"Come live with me; the best is yet to be. The last for which the first was made. . ." All you geezer guys and gals know the rest of the poem, or if you don't, you can always look it up on the internet. I would agree with poems if I could get up in the morning with hearing various joints complain, or I didn't take pills to replace essential functions my body used to provide free of charge: thyroid, for example. But there are benefits to growing older that kids don't enjoy or appreciate.
One is time to reflect if we choose to do that instead of watching TV or surfing the web. Blaise Pascal appreciated the importance of reflection in the Seventeenth century when he said "All of man's misfortune comes from one thing, which is not knowing how to sit quietly in a room." Pascal also invented roulette, so he wasn't an ivory tower philosopher all the time.
The second benefit of growing older, and it is by far the best benefit, particulary if you are a writer, which I am. That benefit is experience. Fifty-plus years teaches more about relationships and character than all the psychology or sociology ever taught. That's where us geezer writers have it all over those young whippersnappers. We can create well-rounded, realistic characters, whether we're populating our imaginative worlds with lovers, heroes, villians, or, gulp, teenagers, because we've been there, done that, and if we don't have the tee shirt to prove it, we have the physical and emotional scars.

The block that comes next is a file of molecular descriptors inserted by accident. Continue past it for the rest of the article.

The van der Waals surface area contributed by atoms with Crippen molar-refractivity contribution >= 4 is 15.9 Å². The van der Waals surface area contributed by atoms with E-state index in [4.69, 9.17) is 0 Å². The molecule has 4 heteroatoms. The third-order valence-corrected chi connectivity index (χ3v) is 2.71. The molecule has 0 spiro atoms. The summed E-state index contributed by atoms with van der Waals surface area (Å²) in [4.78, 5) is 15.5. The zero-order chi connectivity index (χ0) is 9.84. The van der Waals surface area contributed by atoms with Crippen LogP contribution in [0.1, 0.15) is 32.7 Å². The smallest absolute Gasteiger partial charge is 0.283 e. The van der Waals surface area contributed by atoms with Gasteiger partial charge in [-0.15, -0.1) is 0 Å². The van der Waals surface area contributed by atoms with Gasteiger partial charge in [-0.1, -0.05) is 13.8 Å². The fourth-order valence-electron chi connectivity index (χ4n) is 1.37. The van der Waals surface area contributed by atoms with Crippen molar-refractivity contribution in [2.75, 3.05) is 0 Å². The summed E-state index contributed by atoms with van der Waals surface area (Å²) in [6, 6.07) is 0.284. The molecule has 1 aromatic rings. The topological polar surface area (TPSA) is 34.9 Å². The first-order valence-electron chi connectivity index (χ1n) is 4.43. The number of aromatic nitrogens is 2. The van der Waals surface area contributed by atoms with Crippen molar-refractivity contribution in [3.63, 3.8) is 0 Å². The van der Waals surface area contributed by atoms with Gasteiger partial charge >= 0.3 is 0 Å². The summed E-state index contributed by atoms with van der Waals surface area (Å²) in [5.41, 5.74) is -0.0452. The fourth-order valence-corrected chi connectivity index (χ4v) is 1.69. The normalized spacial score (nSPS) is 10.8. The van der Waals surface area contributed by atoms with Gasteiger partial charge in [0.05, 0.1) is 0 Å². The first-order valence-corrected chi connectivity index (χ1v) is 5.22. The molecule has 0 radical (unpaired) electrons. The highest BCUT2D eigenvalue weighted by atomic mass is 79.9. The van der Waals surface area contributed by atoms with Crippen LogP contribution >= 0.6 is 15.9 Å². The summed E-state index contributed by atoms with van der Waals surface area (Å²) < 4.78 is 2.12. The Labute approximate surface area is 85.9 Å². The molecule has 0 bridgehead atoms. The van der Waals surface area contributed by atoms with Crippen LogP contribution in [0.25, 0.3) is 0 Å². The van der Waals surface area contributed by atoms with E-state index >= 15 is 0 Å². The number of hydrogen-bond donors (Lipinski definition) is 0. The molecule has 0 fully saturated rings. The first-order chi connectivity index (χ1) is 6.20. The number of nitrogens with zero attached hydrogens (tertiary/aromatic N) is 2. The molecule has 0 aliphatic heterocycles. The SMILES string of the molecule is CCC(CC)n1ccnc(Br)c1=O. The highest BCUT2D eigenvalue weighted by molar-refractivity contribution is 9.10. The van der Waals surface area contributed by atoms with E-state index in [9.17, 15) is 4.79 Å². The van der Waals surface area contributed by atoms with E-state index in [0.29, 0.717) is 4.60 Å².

We have experienced love, death, illness, war, giving birth, loyalty, betrayal, and everything in between. So when someone says he just wrote his first novel at the age of eighty, I want to read it. There may be spelling errors, grammatical goofs, and a few awkward sentences if that person has little practical experience at writing, but what there be in spades is life experiences, richer, more heart-wrenching, more real that what can be imagined without having lived a long life.
So if you geezer guys and gals are not writing a novel, at least write a memoir. Don't waste all that experience! Get with it!
D. R. Meredith is author of nineteen crime novels and historicals, book review editor ofRoundup Magazine for twenty years, as well as a former contributing book reviewer for the Amarillo Globe News, Texas Books in Review,and Kirkus. She is a speaker at conferences and writers' workshops. She lives in Amarillo, Texas, with her husband of "more years than either of us can count."